“And, is it really possible to belong to a church solely based on faith and feelings?” IMO, spiritual experiences are the only valid basis for joining a church. No one can prove the most basic religious belief–that God exists. Basing one’s faith on evidence is the slippery slope. The spiritual experiences are the real witness.

    Good luck in your search. As JS said, we should all treasure up the good of other faiths. There is much good out there.

    For me, I can’t imagine not having the gift of the HG that I have received and has helped me throughout my life. It is the greatest gift I could have, and while other churches have much good, none (and I have experienced many other churches) have given me the experiences I have had as a member of the LDS church. I wish you the best!

  11. At 11:59 PM, July 11, 2008, it’s me, andrea. said…

    Andrea ,
    I will try to take each of your points one by one. I am not sure I can relate because I am a convert of 30 plus years but I will try, however, before I do and because you are honestly studying to know the truth Jeff has gone into detail with all the topics that you have questions on and you can get it without reading a 1000 books.

    *”How do you get past the questionable things Joseph Smith did? I struggle with polygamy, the temple ceremony, all the different accounts of the first vision that are on record. When I call these “questionable” I don’t mean to sound disrespectful, I just have a hard time when I see dates of these revelations and dates of his marriages to multiple women as well as his involvement with the Masons in relation to the temple. etc.”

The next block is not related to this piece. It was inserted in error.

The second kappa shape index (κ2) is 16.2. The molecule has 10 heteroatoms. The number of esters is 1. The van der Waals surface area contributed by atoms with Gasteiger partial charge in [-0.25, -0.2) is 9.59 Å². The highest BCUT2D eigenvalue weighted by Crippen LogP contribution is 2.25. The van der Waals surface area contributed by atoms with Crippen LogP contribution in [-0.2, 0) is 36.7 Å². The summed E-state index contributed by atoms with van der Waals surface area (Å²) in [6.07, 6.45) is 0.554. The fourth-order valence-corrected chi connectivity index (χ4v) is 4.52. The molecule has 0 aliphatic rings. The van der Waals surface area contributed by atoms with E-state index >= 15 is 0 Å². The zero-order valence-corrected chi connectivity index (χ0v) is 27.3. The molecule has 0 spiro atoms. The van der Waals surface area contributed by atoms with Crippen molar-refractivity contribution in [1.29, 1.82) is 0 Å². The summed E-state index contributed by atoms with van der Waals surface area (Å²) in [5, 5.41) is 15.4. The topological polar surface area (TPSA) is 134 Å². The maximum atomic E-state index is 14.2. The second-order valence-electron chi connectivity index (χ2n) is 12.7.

My question to you would be, what part of polygamy do you have a problem with? God commanded him to follow it as King David did as stated in the Old Testament. If you take the time to read all the stories of those that were asked to do this they did not enter into it willingly. There was only one of the woman’s story that truly moved me to know that it was of God. Joseph told one man that he needed to start practicing polygamy but he was not to tell his wife. When he got home he could not eat, sleep, and became a basket case. His wife kept asking him what was wrong but he refused to tell his wife as Joseph had instructed him. His wife decided to go into the woods to pray about what was wrong. She reported that she had a vision of heaven where she saw this principle and how it was part of the true economy of God. She told her husband that it was ok and that she understood and about the vision she had. For the life of me I can never understand why God would put people through such things, other than this is what they needed to come to the truth. If Joseph had invited her and her husband to his office as he did with so many others she may have rejected it forever and never prayed about it to find out the truth. This is the only case where I have ever felt the spirit confirm that this was true.
    I am not sure what problem you have with the temple ceremony or your dates of these revelations so I will not be able to address them without more detail.